Discuss taxa not names


Plant articles about groups of plants (taxa) are about the plants, not about the name of the group, and the opening of the article should reflect this (see WP:REFERS).


  • Lambertia formosa, commonly known as mountain devil, is a shrub of the family Proteaceae, ...
  • Cucurbita (Latin for gourd) is a genus of herbaceous vine in the gourd family, Cucurbitaceae, ...
  • The Marsileaceae are a small family of ...
  • The radish (Raphanus sativus) is an edible root vegetable of the Brassicaceae family ...
  • Elms are deciduous trees comprising the genus Ulmus in the plant family Ulmaceae.


  • Cucurbita (Latin for gourd) is the name of a genus of herbaceous vine in the gourd family, Cucurbitaceae, ...
  • Marsileaceae is the name of a small family of ...

The MoS at WP:BEGIN says that where possible "the page title should be the subject of the first sentence." So an article at the scientific name should begin with the scientific name; an article at the English name should begin with the English name.



Redirect pages should be created from at least all regularly used synonyms and English names, including alternative styling of English names, such as the use of capital letters, hyphens or apostrophes. (As of May 2014 the Wikimedia software automatically finds alternative capitalizations when these are typed into the search box but not when used as wikilinks. Although the policy of the English Wikipedia is to use lowercase for the English names of organisms, there are still many articles which don't. Thus there should be a redirect from Golden Bladderwort as well as from Golden bladderwort.)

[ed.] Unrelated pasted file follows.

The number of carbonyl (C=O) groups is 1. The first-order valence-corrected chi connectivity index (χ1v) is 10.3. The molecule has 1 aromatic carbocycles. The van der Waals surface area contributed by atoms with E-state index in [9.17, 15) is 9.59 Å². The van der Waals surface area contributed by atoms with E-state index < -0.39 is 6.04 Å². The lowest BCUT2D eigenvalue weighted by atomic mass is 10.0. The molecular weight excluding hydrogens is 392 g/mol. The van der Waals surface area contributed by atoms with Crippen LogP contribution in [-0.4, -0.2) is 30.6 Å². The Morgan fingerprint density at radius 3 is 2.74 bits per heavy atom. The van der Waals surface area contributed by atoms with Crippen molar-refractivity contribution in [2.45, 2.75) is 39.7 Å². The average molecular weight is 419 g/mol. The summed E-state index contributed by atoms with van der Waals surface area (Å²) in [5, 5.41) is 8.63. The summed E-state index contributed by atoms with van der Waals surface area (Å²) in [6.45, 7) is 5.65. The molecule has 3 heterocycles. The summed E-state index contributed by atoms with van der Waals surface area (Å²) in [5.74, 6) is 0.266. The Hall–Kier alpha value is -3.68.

See the Categorization of Redirects section for more information.

Singular and plural with the names of taxa


Some facts are not disputed:

  • The botanical name of a taxon higher than genus (i.e. from subtribe upwards) is plural in Latin.
  • A genus name (and hence a species or infraspecies name) is singular in Latin.
  • The botanical names of taxa are treated as proper nouns (noun phrases for species and below) in English, as is shown by capitalization, for example.

After a lengthy discussion it is clear that there is no consensus, neither in reliable sources nor among members of this WikiProject, as to whether the grammatical number of the taxon name in Latin should be followed when writing in English. Accordingly, either may be used; for example, an article about a family may begin in either of the following ways:

  • Asparagaceae is a family ... It is/has ...
  • The Asparagaceae are a family ... They are/have ...

(The use of "the" follows the standard English grammatical pattern for proper nouns: "the" is required with those that are of plural form, e.g. "the United States", "the Netherlands", "the Smiths", but is usually omitted with those that are of singular form, e.g. "England", "John Smith", although there are exceptions.)

Common names


For the use of common names as article titles, see WP:Naming conventions (flora).

Sourced common names used in English are to be included in taxon articles. Names that are genuinely widespread and familiar should be mentioned in the lead paragraph.

The use of botanical names as common names